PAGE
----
Pleasure boating was also popular and by the end of the 19th century, 12 Thames businesses operated in Henley. Hobbs relocated to its current site in Station Road in 1898 and expansion to Shiplake, Goring and Pangbourne ensured it could store more than 1,000 boats. The firm added new services, from boatbuilding and slipway services to cabin cruiser hire and a chandlery.

The regatta was the most important annual event as lots of craft were rented out. Hobbs also supplied many of the iconic umpire launches as well as constructing the course itself from 1919 to 1988.

More recently, the firm has
remodelled itself into a hospitality company. In 1980 it launched passenger services and this has developed so that Hobbs now offers entertainment on craft like its £500,000 flagship vessel, The New Orleans, as well as providing an exclusive rental experience in the form of the Henley Boat Club.

Hundreds of thousands of people from all walks of life have travelled in Hobbs’ boats, including many celebrities. During the regatta, members of the royal family, including the Queen, have travelled on the umpire launches.

Other clients have included prominent rowers, such as Sir Steve Redgrave, now the regatta chairman, and members of Led Zeppelin, who rented out a property in Pangbourne.

Barbra Streisand, George Harrison, Oliver Reed, Dame Maggie Smith and Gene Kelly were among the many who had private cruises and Charlton Heston played poker on a cabin cruiser. There was even an unexpected visit from Sir Michael Caine, who asked for help to find his grandson.

Bill Hobbs (1863-1945) started a tradition of public service that made many members of the family key figures in Henley. He not only became superintendent of the fire brigade and quarter-master-sergeant in the volunteer army but was also asked to join the town council. At the outbreak of the First World War, he resigned as Mayor of Henley to fight in the conflict, despite being in his fifties.

His son, Dick, and two grandchildren, Margaret Day and David Walden, followed in his footsteps by becoming mayor.

The tradition of civic work has been continued by current family members Tony Hobbs and Jonathan Hobbs with the former receiving the town medal and an MBE for his services to Henley. Both have also been made Royal Watermen to the HM Queen, as has long-standing Hobbs employee Colin Hinton.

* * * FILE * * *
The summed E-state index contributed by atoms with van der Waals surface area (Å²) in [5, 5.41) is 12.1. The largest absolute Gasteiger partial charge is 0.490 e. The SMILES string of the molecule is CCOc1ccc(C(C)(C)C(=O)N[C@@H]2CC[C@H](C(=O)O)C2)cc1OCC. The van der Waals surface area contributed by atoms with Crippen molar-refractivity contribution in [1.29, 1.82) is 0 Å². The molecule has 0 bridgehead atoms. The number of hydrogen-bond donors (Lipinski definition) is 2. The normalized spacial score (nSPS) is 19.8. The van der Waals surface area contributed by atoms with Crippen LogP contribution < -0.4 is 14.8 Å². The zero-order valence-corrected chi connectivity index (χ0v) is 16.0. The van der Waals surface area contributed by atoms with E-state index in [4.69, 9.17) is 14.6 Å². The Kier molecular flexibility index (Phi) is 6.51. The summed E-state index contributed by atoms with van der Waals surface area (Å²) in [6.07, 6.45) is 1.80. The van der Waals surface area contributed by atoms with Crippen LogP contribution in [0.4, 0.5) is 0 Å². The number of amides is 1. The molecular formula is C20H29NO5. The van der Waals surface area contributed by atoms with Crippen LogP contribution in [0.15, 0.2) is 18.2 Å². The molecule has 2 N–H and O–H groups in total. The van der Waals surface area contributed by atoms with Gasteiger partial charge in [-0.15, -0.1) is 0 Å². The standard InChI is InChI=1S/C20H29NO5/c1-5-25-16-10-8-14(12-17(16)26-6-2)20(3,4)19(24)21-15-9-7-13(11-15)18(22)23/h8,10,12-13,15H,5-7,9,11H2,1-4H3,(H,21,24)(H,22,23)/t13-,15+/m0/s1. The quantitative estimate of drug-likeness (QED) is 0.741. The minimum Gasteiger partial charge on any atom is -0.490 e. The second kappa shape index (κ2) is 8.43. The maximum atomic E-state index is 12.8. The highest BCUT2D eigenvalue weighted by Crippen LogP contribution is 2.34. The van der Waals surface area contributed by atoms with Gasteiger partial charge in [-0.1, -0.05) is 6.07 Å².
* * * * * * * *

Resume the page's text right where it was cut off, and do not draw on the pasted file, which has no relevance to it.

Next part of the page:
The Hobbs did not always get along, however. There was a brief period in the mid-20th century when one side of the family set up a rival Henley business, which put a strain on relationships.

But this was not as bad as it was with other local competitors. In 1931, Henry Hooper took George, his own brother, to court over royalties from their jointly inherited boat business, while the Parrot family, another Thames dynasty, even came to blows. Brothers Walter and Alfred fell out with each other and one altercation led to Alfred junior throttling his own uncle.

Few boat operators survived the test of time but Hobbs of Henley, a business founded on the two core industries of the town (beer and boats), diversified to survive. It is right to celebrate its considerable legacy and the contribution of a dedicated workforce, many of whom loved working on the water.

If you are involved with local charitable causes, participate in key events, use facilities like Mill Meadows or the town hall, or simply appreciate the beauty of the famous riverside vista, you can be confident that a member of the Hobbs family has had something to do with it. It is no wonder that they not only became one of the most notable families associated with the River Thames but their business is synonymous with the regatta town.

Hobbs of Henley: a History by Simon Wenham is published by Amberley Press (£14.99).